Legendary players, moments defined Alle-Kiski Valley’s greatest teams | TribLIVE.com
Valley News Dispatch

Legendary players, moments defined Alle-Kiski Valley’s greatest teams

Bundled-up fans watch Ken Hi’s Willie Thrower score a touchdown at Forbes Field in the WPIAL championship on Thanksgiving Day in 1947. The Red Raiders defeated Har-Brack, 28-0.
Fans greeted Aspinwall football players with an impromptu parade through town after defeating Pitcairn to win the WPIAL Class A title in 1943.
Har-Brack’s Cookie Gilchrist is carried off the field after scoring five touchdowns and seven extra points in a 68-33 victory over Vandergrift on Oct. 30, 1953. At left is his father, Chester.

The Alle-Kiski Valley has been blessed with some great high school football teams since the sport was first introduced in 1898 when the original Apollo High School first fielded a team. As the A-K Valley starts another season, here’s a look back at the Top 5:

1943 Aspinwall Cavaliers

The team had the three u’s — undefeated, untied and unscored upon.

Aspinwall played its home games at the western end of the Highland Park Bridge, where the field now is divided into two youth baseball fields. The Cavaliers rolled through nine regular season opponents, keeping all out of the end zone.

Aspinwall punched its ticket to the WPIAL finals with a 26-0 victory over rival Etna.

In the Class A tile game against Pitcairn, the Railroaders drove to the Aspinwall 2-yard line, but were turned back, keeping the shutout mark intact, 24-0.

Aspinwall outscored opponents 245-0 in 10 games.

One of the team’s top players was Lou “Sonny” Yakopec, later a star with two Harmarville Hurricanes national championship soccer teams and was Harmar Township’s police chief.

1947 New Kensington Red Raiders

After winning the WPIAL title in 1946, Ken Hi — as the high school was affectionately known — came back for more.

A new stadium, currently used by Valley High School, opened with a 26-0 victory over Central Catholic. Vince Pisano scored the first touchdown in the new facility.

The Red Raiders finished undefeated and would play neighboring Har-Brack for WPIAL honors.

More than 15,000 Thanksgiving Day fans braved chilly temperatures at Forbes Field to watch Ken High (10-0) dismantle the Tigers, 28-0. Willie Thrower, who became the NFL’s first black quarterback in 1953, completed 12 of 19 passes for two touchdowns, ran for another TD and intercepted two Har-Brack passes.

The 10 wins were part of a 26-game unbeaten streak.

Ironically, the regular season rivalry between the two schools was halted when administrators felt the games had become too fierce.

1953 Har-Brack Tigers

Har-Brack rolled through their first six opponents by an average margin of 31 points. The Tigers were led by their Triple Terror backfield of Cookie Gilchrist, Jim Powell and Barry Johnson.

In Week Seven, Har-Brack and Vandergrift matched 6-0 records before nearly 7,000 fans at Har-Brack Stadium. The Tigers blitzed the Blue Lancers, 68-33. Gilchrist had one of the best big-game nights in local history, scoring five touchdowns and seven extra points.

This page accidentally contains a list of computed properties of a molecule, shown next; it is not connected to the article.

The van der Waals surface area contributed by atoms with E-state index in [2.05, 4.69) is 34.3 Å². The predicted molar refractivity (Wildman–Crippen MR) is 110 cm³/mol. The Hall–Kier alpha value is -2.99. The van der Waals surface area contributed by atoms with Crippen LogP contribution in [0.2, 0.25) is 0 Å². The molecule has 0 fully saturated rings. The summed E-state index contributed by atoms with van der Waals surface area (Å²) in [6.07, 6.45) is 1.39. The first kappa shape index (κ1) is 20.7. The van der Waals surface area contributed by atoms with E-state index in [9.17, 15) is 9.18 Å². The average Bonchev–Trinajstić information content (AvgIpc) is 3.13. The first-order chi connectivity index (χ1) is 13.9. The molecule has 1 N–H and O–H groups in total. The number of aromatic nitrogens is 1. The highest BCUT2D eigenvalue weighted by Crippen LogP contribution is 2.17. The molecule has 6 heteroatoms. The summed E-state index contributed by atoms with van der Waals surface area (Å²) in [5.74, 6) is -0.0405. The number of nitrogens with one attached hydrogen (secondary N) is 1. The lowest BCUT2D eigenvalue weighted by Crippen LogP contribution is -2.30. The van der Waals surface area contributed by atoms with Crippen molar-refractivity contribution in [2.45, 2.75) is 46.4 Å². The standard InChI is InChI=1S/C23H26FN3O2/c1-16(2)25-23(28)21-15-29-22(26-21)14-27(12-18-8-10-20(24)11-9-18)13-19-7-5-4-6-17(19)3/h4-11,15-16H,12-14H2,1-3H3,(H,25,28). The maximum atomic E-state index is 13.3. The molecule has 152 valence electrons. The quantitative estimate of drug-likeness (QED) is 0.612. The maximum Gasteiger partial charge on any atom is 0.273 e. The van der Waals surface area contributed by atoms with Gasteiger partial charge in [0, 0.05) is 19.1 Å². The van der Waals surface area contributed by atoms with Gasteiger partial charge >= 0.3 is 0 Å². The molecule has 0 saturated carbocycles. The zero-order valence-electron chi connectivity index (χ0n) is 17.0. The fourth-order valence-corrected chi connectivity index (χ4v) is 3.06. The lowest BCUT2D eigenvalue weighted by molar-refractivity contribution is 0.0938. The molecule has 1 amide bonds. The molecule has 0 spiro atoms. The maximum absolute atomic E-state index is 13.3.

After defeating Rochester, 35-19, Har-Brack gained a spot in the WPIAL finals against Donora.

The two teams battled to a scoreless tie at Pitt Stadium before 11,589.

Powell looked to score on a 67-yard run, but he was ruled out of bounds at the Dragons 24-yard line. Films later showed he stayed in bounds. Gilchrist missed a 40-yard field goal with time running out, and the Tigers settled for a 9-0-1 mark.

1971 Kiski Area Cavaliers

With just two returning starters from a team that finished the previous season as the Class AAA runners-up, not much was expected from the Cavaliers.

Instead, Kiski Area rolled through the regular season, scoring an average of 38 points per game over the first six games, setting up a showdown with similarly undefeated Hempfield. Before a crowd of 9,500 at Davis Field — widely believed to be the largest crowd ever at that facility — the Cavaliers slipped by the Spartans, 13-8.

After finishing the regular season undefeated, the WPIAL changed its format, allowing all undefeated and untied teams to engage in a playoff.

Kiski Area and Penn Hills were tied, 6-6, late in the game. At that time, if a game ended in a tie, the team with the most yardage would advance, but Kiski Area’s Joe Stone booted a 25-yard field goal with 37 seconds left to give the Cavaliers the win.

A 16-8 victory over Thomas Jefferson gave the Cavaliers (12-0) the WPIAL title. With no PIAA (state) playoffs, the team was rated tops in the state by the Saylor Rankings. The St. Paul (Minn.) Pioneer Press had a national ranking of No. 5 for Kiski Area. At No. 3 was E.C. Williams of Arlington, Va. — the team immortalized in the movie “Remember the Titans.”

1986 Burrell Bucs

The only team to ever shut out all three opponents in the WPIAL playoffs, Burrell won the Class AA crown with a 13-0 record.

Things didn’t look promising early on when top running back Rob Hrivnak was injured. But in stepped sophomore David Beal, who filled in admirably with 1,140 yards and 15 touchdowns.

In the regular season finale, the Bucs defeated archrival Valley, 36-21, to clinch the Allegheny Conference title before 6,112 fans, the largest crowd in Buccaneer Stadium history.

In the playoff opener, Burrell defeated heavily favored New Brighton, 19-0. Safety Tom Hornack tied a state record with five pass interceptions — a record that still stands.

The Bucs blanked South Allegheny in the semifinals at Jeannette, 14-0.

In the title game at Three Rivers Stadium, a 30-yard field goal by Rich Marriott lifted Burrell to a 3-0 victory and the third WPIAL title in school history.

Honorable mention: 1953 Leechburg Blue Devils; 1940 Tarentum Redcats.

George Guido is a Tribune-Review contributing writer.

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